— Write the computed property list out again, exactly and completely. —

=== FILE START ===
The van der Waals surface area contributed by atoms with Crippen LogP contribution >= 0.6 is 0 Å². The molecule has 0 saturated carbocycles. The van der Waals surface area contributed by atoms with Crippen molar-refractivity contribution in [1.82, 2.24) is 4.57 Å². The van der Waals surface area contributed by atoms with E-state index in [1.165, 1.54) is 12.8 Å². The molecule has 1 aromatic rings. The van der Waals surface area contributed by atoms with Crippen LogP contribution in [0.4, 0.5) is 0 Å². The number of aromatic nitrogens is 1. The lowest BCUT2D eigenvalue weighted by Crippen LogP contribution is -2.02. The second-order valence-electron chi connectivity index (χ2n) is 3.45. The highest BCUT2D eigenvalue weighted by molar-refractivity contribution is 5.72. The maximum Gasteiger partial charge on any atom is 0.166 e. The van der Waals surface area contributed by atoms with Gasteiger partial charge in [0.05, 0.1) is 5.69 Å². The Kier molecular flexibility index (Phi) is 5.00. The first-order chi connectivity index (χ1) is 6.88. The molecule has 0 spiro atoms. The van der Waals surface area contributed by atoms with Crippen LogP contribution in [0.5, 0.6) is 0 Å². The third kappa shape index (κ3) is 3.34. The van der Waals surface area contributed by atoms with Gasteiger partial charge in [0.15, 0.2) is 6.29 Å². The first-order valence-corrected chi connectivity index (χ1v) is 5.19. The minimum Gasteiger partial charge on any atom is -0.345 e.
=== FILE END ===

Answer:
The van der Waals surface area contributed by atoms with Crippen LogP contribution >= 0.6 is 0 Å². The molecule has 0 saturated carbocycles. The van der Waals surface area contributed by atoms with Crippen molar-refractivity contribution in [1.82, 2.24) is 4.57 Å². The van der Waals surface area contributed by atoms with E-state index in [1.165, 1.54) is 12.8 Å². The molecule has 1 aromatic rings. The van der Waals surface area contributed by atoms with Crippen LogP contribution in [0.4, 0.5) is 0 Å². The number of aromatic nitrogens is 1. The lowest BCUT2D eigenvalue weighted by Crippen LogP contribution is -2.02. The second-order valence-electron chi connectivity index (χ2n) is 3.45. The highest BCUT2D eigenvalue weighted by molar-refractivity contribution is 5.72. The maximum Gasteiger partial charge on any atom is 0.166 e. The van der Waals surface area contributed by atoms with Gasteiger partial charge in [0.05, 0.1) is 5.69 Å². The Kier molecular flexibility index (Phi) is 5.00. The first-order chi connectivity index (χ1) is 6.88. The molecule has 0 spiro atoms. The van der Waals surface area contributed by atoms with Crippen LogP contribution in [0.5, 0.6) is 0 Å². The third kappa shape index (κ3) is 3.34. The van der Waals surface area contributed by atoms with Gasteiger partial charge in [0.15, 0.2) is 6.29 Å². The first-order valence-corrected chi connectivity index (χ1v) is 5.19. The minimum Gasteiger partial charge on any atom is -0.345 e.